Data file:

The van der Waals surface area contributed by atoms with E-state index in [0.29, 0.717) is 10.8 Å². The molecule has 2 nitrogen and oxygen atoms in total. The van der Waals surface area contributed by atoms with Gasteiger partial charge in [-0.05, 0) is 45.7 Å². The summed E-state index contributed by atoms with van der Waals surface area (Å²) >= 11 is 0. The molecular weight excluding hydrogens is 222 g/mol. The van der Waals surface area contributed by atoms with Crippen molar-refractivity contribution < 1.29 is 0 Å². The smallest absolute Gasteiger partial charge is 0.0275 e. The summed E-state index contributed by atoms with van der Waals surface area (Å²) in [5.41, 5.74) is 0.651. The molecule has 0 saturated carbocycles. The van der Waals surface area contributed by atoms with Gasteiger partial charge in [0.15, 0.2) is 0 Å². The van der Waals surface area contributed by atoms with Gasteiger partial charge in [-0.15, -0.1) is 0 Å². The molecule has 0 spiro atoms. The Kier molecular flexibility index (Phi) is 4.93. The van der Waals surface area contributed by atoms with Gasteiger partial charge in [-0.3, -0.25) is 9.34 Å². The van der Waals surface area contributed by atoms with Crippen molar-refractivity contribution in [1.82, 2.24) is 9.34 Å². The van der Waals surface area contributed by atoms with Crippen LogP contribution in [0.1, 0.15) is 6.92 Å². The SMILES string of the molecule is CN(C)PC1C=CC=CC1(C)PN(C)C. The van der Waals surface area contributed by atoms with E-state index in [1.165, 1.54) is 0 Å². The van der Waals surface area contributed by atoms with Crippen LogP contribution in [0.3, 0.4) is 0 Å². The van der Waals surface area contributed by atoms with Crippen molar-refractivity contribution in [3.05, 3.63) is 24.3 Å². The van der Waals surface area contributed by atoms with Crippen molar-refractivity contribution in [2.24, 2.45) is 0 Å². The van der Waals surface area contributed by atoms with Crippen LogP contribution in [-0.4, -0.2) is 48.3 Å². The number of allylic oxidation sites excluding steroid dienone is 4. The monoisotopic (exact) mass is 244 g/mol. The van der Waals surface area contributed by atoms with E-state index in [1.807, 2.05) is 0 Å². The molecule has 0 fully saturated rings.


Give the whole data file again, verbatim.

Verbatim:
The van der Waals surface area contributed by atoms with E-state index in [0.29, 0.717) is 10.8 Å². The molecule has 2 nitrogen and oxygen atoms in total. The van der Waals surface area contributed by atoms with Gasteiger partial charge in [-0.05, 0) is 45.7 Å². The summed E-state index contributed by atoms with van der Waals surface area (Å²) >= 11 is 0. The molecular weight excluding hydrogens is 222 g/mol. The van der Waals surface area contributed by atoms with Crippen molar-refractivity contribution < 1.29 is 0 Å². The smallest absolute Gasteiger partial charge is 0.0275 e. The summed E-state index contributed by atoms with van der Waals surface area (Å²) in [5.41, 5.74) is 0.651. The molecule has 0 saturated carbocycles. The van der Waals surface area contributed by atoms with Gasteiger partial charge in [0.15, 0.2) is 0 Å². The van der Waals surface area contributed by atoms with Gasteiger partial charge in [-0.15, -0.1) is 0 Å². The molecule has 0 spiro atoms. The Kier molecular flexibility index (Phi) is 4.93. The van der Waals surface area contributed by atoms with Gasteiger partial charge in [-0.3, -0.25) is 9.34 Å². The van der Waals surface area contributed by atoms with Crippen molar-refractivity contribution in [1.82, 2.24) is 9.34 Å². The van der Waals surface area contributed by atoms with Crippen LogP contribution in [0.1, 0.15) is 6.92 Å². The SMILES string of the molecule is CN(C)PC1C=CC=CC1(C)PN(C)C. The van der Waals surface area contributed by atoms with E-state index in [1.165, 1.54) is 0 Å². The van der Waals surface area contributed by atoms with Crippen LogP contribution in [0.3, 0.4) is 0 Å². The van der Waals surface area contributed by atoms with Crippen molar-refractivity contribution in [3.05, 3.63) is 24.3 Å². The van der Waals surface area contributed by atoms with Crippen molar-refractivity contribution in [2.24, 2.45) is 0 Å². The van der Waals surface area contributed by atoms with Crippen LogP contribution in [-0.4, -0.2) is 48.3 Å². The number of allylic oxidation sites excluding steroid dienone is 4. The monoisotopic (exact) mass is 244 g/mol. The van der Waals surface area contributed by atoms with E-state index in [1.807, 2.05) is 0 Å². The molecule has 0 fully saturated rings.